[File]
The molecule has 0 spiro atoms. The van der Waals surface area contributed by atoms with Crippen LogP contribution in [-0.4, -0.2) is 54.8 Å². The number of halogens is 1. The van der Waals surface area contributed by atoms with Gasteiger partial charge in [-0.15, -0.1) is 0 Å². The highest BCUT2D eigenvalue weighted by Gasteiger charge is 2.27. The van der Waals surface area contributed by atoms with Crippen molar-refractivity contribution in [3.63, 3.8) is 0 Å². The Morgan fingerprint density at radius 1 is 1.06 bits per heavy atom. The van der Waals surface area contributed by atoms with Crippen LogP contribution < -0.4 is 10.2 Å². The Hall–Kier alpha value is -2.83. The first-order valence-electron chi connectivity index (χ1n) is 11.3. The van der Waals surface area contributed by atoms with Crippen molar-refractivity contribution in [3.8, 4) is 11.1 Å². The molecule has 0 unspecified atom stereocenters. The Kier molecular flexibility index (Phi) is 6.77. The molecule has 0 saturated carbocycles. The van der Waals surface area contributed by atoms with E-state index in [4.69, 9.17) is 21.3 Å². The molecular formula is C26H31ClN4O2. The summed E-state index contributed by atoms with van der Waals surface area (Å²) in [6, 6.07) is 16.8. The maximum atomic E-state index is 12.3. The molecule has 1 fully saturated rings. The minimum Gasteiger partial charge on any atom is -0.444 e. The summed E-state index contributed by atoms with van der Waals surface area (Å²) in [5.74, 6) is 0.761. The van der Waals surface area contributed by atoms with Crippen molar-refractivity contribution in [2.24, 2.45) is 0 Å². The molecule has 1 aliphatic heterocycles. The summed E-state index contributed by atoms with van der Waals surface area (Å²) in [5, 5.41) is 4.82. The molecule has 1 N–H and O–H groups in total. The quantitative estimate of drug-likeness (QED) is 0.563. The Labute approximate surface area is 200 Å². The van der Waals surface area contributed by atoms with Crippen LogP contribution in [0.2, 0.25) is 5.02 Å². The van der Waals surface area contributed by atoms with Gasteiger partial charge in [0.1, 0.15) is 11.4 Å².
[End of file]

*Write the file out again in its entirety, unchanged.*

The molecule has 0 spiro atoms. The van der Waals surface area contributed by atoms with Crippen LogP contribution in [-0.4, -0.2) is 54.8 Å². The number of halogens is 1. The van der Waals surface area contributed by atoms with Gasteiger partial charge in [-0.15, -0.1) is 0 Å². The highest BCUT2D eigenvalue weighted by Gasteiger charge is 2.27. The van der Waals surface area contributed by atoms with Crippen molar-refractivity contribution in [3.63, 3.8) is 0 Å². The Morgan fingerprint density at radius 1 is 1.06 bits per heavy atom. The van der Waals surface area contributed by atoms with Crippen LogP contribution < -0.4 is 10.2 Å². The Hall–Kier alpha value is -2.83. The first-order valence-electron chi connectivity index (χ1n) is 11.3. The van der Waals surface area contributed by atoms with Crippen molar-refractivity contribution in [3.8, 4) is 11.1 Å². The molecule has 0 unspecified atom stereocenters. The Kier molecular flexibility index (Phi) is 6.77. The molecule has 0 saturated carbocycles. The van der Waals surface area contributed by atoms with E-state index in [4.69, 9.17) is 21.3 Å². The molecular formula is C26H31ClN4O2. The summed E-state index contributed by atoms with van der Waals surface area (Å²) in [6, 6.07) is 16.8. The maximum atomic E-state index is 12.3. The molecule has 1 fully saturated rings. The minimum Gasteiger partial charge on any atom is -0.444 e. The summed E-state index contributed by atoms with van der Waals surface area (Å²) in [5.74, 6) is 0.761. The van der Waals surface area contributed by atoms with Crippen molar-refractivity contribution in [2.24, 2.45) is 0 Å². The molecule has 1 aliphatic heterocycles. The summed E-state index contributed by atoms with van der Waals surface area (Å²) in [5, 5.41) is 4.82. The molecule has 1 N–H and O–H groups in total. The quantitative estimate of drug-likeness (QED) is 0.563. The Labute approximate surface area is 200 Å². The van der Waals surface area contributed by atoms with Crippen LogP contribution in [0.2, 0.25) is 5.02 Å². The van der Waals surface area contributed by atoms with Gasteiger partial charge in [0.1, 0.15) is 11.4 Å².